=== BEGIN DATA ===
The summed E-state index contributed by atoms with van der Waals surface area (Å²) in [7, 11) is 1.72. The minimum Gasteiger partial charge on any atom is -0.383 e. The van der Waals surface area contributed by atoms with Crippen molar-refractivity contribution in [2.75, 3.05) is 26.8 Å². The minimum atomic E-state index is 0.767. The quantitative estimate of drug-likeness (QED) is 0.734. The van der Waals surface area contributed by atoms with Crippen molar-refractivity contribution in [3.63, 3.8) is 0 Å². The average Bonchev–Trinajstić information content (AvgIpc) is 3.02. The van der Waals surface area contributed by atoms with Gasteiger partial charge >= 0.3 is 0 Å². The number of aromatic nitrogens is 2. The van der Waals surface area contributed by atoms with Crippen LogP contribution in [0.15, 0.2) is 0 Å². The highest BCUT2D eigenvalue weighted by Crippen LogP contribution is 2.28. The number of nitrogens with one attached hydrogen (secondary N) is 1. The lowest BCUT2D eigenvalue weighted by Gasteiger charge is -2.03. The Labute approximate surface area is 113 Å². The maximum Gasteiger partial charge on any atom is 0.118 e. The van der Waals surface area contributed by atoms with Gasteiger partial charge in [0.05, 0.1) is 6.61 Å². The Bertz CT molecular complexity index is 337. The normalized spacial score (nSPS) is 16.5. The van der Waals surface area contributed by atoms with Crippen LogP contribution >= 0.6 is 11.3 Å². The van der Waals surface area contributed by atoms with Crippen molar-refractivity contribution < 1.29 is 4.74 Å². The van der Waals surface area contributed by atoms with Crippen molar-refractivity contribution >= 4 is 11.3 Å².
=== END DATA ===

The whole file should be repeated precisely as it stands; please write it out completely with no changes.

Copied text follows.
The summed E-state index contributed by atoms with van der Waals surface area (Å²) in [7, 11) is 1.72. The minimum Gasteiger partial charge on any atom is -0.383 e. The van der Waals surface area contributed by atoms with Crippen molar-refractivity contribution in [2.75, 3.05) is 26.8 Å². The minimum atomic E-state index is 0.767. The quantitative estimate of drug-likeness (QED) is 0.734. The van der Waals surface area contributed by atoms with Crippen molar-refractivity contribution in [3.63, 3.8) is 0 Å². The average Bonchev–Trinajstić information content (AvgIpc) is 3.02. The van der Waals surface area contributed by atoms with Gasteiger partial charge >= 0.3 is 0 Å². The number of aromatic nitrogens is 2. The van der Waals surface area contributed by atoms with Crippen LogP contribution in [0.15, 0.2) is 0 Å². The highest BCUT2D eigenvalue weighted by Crippen LogP contribution is 2.28. The number of nitrogens with one attached hydrogen (secondary N) is 1. The lowest BCUT2D eigenvalue weighted by Gasteiger charge is -2.03. The Labute approximate surface area is 113 Å². The maximum Gasteiger partial charge on any atom is 0.118 e. The van der Waals surface area contributed by atoms with Gasteiger partial charge in [0.05, 0.1) is 6.61 Å². The Bertz CT molecular complexity index is 337. The normalized spacial score (nSPS) is 16.5. The van der Waals surface area contributed by atoms with Crippen LogP contribution >= 0.6 is 11.3 Å². The van der Waals surface area contributed by atoms with Crippen molar-refractivity contribution < 1.29 is 4.74 Å². The van der Waals surface area contributed by atoms with Crippen molar-refractivity contribution >= 4 is 11.3 Å².